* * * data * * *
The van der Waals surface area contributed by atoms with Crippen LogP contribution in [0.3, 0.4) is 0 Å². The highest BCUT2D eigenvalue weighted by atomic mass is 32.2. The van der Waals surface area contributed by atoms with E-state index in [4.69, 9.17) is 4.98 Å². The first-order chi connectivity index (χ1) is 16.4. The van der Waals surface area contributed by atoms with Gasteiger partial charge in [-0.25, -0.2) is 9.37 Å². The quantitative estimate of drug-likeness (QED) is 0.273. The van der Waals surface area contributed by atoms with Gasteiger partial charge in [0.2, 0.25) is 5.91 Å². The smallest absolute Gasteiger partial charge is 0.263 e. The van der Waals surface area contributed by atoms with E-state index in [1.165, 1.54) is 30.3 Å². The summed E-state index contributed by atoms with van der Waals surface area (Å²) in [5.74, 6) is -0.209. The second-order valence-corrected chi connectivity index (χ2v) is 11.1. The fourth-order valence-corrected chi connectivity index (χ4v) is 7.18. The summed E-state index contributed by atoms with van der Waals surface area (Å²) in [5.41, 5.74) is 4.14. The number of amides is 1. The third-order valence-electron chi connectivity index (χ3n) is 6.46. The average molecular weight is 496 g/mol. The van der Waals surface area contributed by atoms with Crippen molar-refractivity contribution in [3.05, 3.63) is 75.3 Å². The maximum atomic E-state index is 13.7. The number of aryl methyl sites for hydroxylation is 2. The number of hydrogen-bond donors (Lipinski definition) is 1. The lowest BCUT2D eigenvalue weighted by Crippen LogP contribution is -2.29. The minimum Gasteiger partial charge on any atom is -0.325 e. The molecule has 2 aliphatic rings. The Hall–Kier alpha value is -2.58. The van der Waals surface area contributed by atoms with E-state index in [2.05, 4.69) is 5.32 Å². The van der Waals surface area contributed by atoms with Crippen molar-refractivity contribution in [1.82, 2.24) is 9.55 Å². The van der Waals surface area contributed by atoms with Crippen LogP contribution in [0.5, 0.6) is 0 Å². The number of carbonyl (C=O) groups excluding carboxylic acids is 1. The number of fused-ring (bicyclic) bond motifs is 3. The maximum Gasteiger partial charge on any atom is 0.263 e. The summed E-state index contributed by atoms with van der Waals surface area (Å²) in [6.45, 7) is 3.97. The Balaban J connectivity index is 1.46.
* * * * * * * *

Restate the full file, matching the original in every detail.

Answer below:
The van der Waals surface area contributed by atoms with Crippen LogP contribution in [0.3, 0.4) is 0 Å². The highest BCUT2D eigenvalue weighted by atomic mass is 32.2. The van der Waals surface area contributed by atoms with E-state index in [4.69, 9.17) is 4.98 Å². The first-order chi connectivity index (χ1) is 16.4. The van der Waals surface area contributed by atoms with Gasteiger partial charge in [-0.25, -0.2) is 9.37 Å². The quantitative estimate of drug-likeness (QED) is 0.273. The van der Waals surface area contributed by atoms with Gasteiger partial charge in [0.2, 0.25) is 5.91 Å². The smallest absolute Gasteiger partial charge is 0.263 e. The van der Waals surface area contributed by atoms with E-state index in [1.165, 1.54) is 30.3 Å². The summed E-state index contributed by atoms with van der Waals surface area (Å²) in [5.74, 6) is -0.209. The second-order valence-corrected chi connectivity index (χ2v) is 11.1. The fourth-order valence-corrected chi connectivity index (χ4v) is 7.18. The summed E-state index contributed by atoms with van der Waals surface area (Å²) in [5.41, 5.74) is 4.14. The number of amides is 1. The third-order valence-electron chi connectivity index (χ3n) is 6.46. The average molecular weight is 496 g/mol. The van der Waals surface area contributed by atoms with Crippen molar-refractivity contribution in [3.05, 3.63) is 75.3 Å². The maximum atomic E-state index is 13.7. The number of aryl methyl sites for hydroxylation is 2. The number of hydrogen-bond donors (Lipinski definition) is 1. The lowest BCUT2D eigenvalue weighted by Crippen LogP contribution is -2.29. The minimum Gasteiger partial charge on any atom is -0.325 e. The molecule has 2 aliphatic rings. The Hall–Kier alpha value is -2.58. The van der Waals surface area contributed by atoms with E-state index in [2.05, 4.69) is 5.32 Å². The van der Waals surface area contributed by atoms with Crippen molar-refractivity contribution in [1.82, 2.24) is 9.55 Å². The van der Waals surface area contributed by atoms with Crippen LogP contribution in [0.5, 0.6) is 0 Å². The number of carbonyl (C=O) groups excluding carboxylic acids is 1. The number of fused-ring (bicyclic) bond motifs is 3. The maximum Gasteiger partial charge on any atom is 0.263 e. The summed E-state index contributed by atoms with van der Waals surface area (Å²) in [6.45, 7) is 3.97. The Balaban J connectivity index is 1.46.